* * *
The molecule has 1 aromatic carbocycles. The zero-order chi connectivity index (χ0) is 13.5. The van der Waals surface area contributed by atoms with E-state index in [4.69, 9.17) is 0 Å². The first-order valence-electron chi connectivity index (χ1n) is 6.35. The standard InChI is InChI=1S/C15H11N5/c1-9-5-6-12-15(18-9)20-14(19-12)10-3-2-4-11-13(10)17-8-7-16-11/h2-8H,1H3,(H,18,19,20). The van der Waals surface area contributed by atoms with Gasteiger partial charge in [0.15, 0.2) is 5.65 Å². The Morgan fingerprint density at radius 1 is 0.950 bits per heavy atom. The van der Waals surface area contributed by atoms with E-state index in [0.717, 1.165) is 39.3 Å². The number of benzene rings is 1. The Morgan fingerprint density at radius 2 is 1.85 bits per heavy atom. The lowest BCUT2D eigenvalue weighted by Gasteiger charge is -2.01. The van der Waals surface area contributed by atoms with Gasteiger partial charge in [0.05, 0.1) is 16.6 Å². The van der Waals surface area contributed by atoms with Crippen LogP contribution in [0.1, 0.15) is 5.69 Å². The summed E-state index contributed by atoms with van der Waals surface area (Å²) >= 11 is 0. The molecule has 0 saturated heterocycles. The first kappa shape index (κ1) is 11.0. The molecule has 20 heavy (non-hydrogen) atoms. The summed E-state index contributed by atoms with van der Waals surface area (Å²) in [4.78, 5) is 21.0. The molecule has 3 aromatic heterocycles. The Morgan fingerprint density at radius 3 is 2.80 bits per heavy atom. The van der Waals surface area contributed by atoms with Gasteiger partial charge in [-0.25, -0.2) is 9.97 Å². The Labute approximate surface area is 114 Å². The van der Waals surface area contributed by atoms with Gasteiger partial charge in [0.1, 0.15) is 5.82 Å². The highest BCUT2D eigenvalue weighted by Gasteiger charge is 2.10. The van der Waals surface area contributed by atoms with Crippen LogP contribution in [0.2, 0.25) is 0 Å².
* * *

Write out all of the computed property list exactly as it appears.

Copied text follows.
The molecule has 1 aromatic carbocycles. The zero-order chi connectivity index (χ0) is 13.5. The van der Waals surface area contributed by atoms with E-state index in [4.69, 9.17) is 0 Å². The first-order valence-electron chi connectivity index (χ1n) is 6.35. The standard InChI is InChI=1S/C15H11N5/c1-9-5-6-12-15(18-9)20-14(19-12)10-3-2-4-11-13(10)17-8-7-16-11/h2-8H,1H3,(H,18,19,20). The van der Waals surface area contributed by atoms with Gasteiger partial charge in [0.15, 0.2) is 5.65 Å². The Morgan fingerprint density at radius 1 is 0.950 bits per heavy atom. The van der Waals surface area contributed by atoms with E-state index in [0.717, 1.165) is 39.3 Å². The number of benzene rings is 1. The Morgan fingerprint density at radius 2 is 1.85 bits per heavy atom. The lowest BCUT2D eigenvalue weighted by Gasteiger charge is -2.01. The van der Waals surface area contributed by atoms with Gasteiger partial charge in [0.05, 0.1) is 16.6 Å². The van der Waals surface area contributed by atoms with Crippen LogP contribution in [0.1, 0.15) is 5.69 Å². The summed E-state index contributed by atoms with van der Waals surface area (Å²) >= 11 is 0. The molecule has 0 saturated heterocycles. The first kappa shape index (κ1) is 11.0. The molecule has 20 heavy (non-hydrogen) atoms. The summed E-state index contributed by atoms with van der Waals surface area (Å²) in [4.78, 5) is 21.0. The molecule has 3 aromatic heterocycles. The Morgan fingerprint density at radius 3 is 2.80 bits per heavy atom. The van der Waals surface area contributed by atoms with Gasteiger partial charge in [-0.25, -0.2) is 9.97 Å². The Labute approximate surface area is 114 Å². The van der Waals surface area contributed by atoms with Gasteiger partial charge in [0.1, 0.15) is 5.82 Å². The highest BCUT2D eigenvalue weighted by Gasteiger charge is 2.10. The van der Waals surface area contributed by atoms with Crippen LogP contribution in [0.2, 0.25) is 0 Å².